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    17 Medicinal Herbs That Grow In The Shade

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    17 Medicinal Herbs That Grow In The Shade

    Disclaimer: I am not a medical doctor and nothing in this article should be taken as medical advice. Please talk to your doctor before using any of the herbs and/or remedies mentioned in this article.

    A great way to prepare for difficult times is to grow your own medicinal herbs. But what if you live in an area that doesn’t receive a lot of sunlight? Or what if you have a backyard with lots of trees and other things that cast large shadows?

    It might be surprising, but even if you have a very shady space, you can still grow lots of herbs with medicinal benefits. In fact, there are at least 17 medicinal herbs that grow well in the shade.

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    Here they are…

    1. Anise Hyssop

    Anise Hyssop Plant

    Anise hyssop, also known as Agastache foeniculum, is a member of the mint family. Herbalists have been known to use this short-lived perennial as a tea to treat colds. It was also used in salves for its antibacterial properties.

    Although Anise hyssop plants only last about three years, they will self-seed easily, giving you plenty of new robust plants each year. To start these plants from seed, they must be cold stratified. You can either plant the tiny seeds in the garden in the fall to lie dormant for the winter or place them on top of damp soil and keep them in the refrigerator for about a month before germinating.

    2. Black Cohosh

    Black Cohosh Plant

    Native Americans once used black cohosh to treat menstrual and menopausal issues. It was also called black snakeroot because it was used to treat snake bites. This bushy perennial is native to the woody forests of eastern North America. High doses of this herb can have serious side effects.

    Black cohosh can be started from seed but grows best when grown from divided rhizomes. It prefers rich soils and shady to partly shady locations. It will grow well in damp and even poor-draining soil. It grows anywhere from five to eight feet tall.

    3. Catnip

    Cat Lying Next To Catnip Plant

    In folk medicine, catnip tea has been used to promote relaxation and reduce anxiety. It may also be used for colds and headaches. And of course, cats love it, too. This ornamental herb grows two to three feet tall and produces pretty flowers.

    To grow catnip, you’ll want to soak the seeds overnight. Under ideal conditions, the seeds will germinate in about two weeks. You can also grow catnip from transplants. You can cut the entire plant back after its first bloom and it will regrow for a second harvest.

    Keep in mind that catnip is a naturalized and invasive species. Take care where you plant it because it could overtake your entire garden or flowerbed.

    4. False Solomon’s Seal

    False Solomon's Seal Plant

    The dried roots of false Solomon’s seal were once used to make tea in folk medicine. The tea was used to treat everything from constipation to cough. The leaves can be made into a type of tea to be used topically for skin irritations, as well.

    False Solomon’s Seal is a woodland plant that grows best in rich, acidic, and moist soils. Seeds can be planted in the fall or cold stratified in your refrigerator for a month before planting in spring. This plant will grow easily by division and prefers shade.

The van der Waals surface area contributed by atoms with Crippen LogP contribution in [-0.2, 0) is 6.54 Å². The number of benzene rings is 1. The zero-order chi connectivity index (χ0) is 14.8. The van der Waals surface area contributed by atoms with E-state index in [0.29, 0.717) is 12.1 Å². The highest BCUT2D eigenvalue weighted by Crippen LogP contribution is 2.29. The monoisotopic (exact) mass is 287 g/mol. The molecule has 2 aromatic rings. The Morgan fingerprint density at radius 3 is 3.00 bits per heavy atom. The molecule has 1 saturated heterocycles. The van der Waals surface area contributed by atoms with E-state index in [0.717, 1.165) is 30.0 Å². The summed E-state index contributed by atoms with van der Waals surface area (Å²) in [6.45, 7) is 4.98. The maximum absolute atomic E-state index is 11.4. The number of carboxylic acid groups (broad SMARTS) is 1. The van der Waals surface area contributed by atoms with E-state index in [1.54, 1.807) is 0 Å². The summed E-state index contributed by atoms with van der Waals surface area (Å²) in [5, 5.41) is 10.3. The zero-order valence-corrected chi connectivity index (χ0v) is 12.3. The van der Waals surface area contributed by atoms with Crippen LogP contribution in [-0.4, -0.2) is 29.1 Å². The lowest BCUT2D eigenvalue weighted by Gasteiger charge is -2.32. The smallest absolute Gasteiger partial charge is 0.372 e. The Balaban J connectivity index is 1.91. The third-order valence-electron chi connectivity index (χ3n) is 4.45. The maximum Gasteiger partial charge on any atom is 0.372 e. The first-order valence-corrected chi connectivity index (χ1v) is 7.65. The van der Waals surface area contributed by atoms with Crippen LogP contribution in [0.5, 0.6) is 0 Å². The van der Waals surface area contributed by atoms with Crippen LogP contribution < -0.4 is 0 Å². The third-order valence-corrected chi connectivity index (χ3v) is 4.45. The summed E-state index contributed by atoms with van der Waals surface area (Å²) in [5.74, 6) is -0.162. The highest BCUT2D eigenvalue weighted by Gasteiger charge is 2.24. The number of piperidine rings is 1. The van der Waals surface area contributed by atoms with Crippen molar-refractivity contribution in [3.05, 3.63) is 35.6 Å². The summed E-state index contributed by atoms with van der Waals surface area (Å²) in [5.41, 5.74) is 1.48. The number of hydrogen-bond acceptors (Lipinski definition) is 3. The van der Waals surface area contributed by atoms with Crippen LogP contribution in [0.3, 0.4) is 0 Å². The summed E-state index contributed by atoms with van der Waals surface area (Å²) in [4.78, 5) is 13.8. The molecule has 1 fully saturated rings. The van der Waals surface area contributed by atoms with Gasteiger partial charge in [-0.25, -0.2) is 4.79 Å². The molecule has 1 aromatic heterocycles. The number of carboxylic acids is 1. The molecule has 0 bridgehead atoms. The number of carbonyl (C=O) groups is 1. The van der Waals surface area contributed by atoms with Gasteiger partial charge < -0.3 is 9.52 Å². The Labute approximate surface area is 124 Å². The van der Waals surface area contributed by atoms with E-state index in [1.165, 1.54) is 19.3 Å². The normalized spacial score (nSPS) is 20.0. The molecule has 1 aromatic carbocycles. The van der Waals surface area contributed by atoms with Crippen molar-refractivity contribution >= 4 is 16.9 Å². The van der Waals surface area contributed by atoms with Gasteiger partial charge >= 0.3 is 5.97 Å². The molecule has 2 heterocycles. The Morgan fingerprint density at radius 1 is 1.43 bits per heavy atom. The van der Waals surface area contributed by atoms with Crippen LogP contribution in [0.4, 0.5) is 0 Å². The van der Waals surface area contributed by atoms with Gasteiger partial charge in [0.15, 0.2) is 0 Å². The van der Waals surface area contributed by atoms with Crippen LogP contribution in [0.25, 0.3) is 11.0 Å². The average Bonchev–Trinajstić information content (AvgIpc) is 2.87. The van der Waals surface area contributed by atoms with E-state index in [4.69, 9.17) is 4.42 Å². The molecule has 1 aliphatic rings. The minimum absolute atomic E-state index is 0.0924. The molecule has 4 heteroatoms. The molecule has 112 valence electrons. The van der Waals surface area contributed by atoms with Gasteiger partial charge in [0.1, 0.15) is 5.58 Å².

5. False Unicorn

    False Unicorn Plant

    False Unicorn has been used in folk medicine to treat a number of disorders related to female hormones. Native American women once used it to prevent miscarriages.

    False unicorn can be grown from seed but will become established more quickly when grown from a rhizome. Rhizomes can be divided in fall or even early spring. This perennial grows best in moist, acidic soil in full to part shade.

    6. Feverfew

    Feverfew Flowers

    Feverfew, or Tanacetum parthenium, is a species of chrysanthemum. Traditionally, it was used to treat fevers, arthritis, and even headaches. Feverfew can be grown as an annual or even a short-lived perennial. It grows pretty flowers on a bushy habit, which makes it a great addition to any ornamental or herb garden. It prefers full sun but will grow well in light shade.

    Feverfew can be started inside and transplanted into the garden when the plants are about three inches tall. If feverfew is grown inside or in very shady areas, it may get leggy, but it will still provide the same benefits.

    7. Ginseng

    Ginseng Root On Ground

    Ginseng is a slow-growing plant used in ancient Chinese medicine. It is thought to reduce inflammation and improve brain function. It may also boost the immune system and increase energy.

    Ginseng prefers to grow in the shade and will do well underneath trees. It prefers moist, well-draining soil. You may want to plant your ginseng seeds in the fall for spring growth. However, it grows best from roots. It can take five years or more for ginseng to grow into a usable size.

    8. Goldenseal

    Goldenseal Plant

    In folk medicine, goldenseal is used for stuffy noses and digestive issues. It is thought to have natural antibiotic properties, as well. Goldenseal could have serious side effects.

    To grow goldenseal, select a spot with at least 75 percent shade. Goldenseal needs good drainage to grow. It grows best from rhizomatic roots, which should be planted about an inch deep. Goldenseal berries are not edible.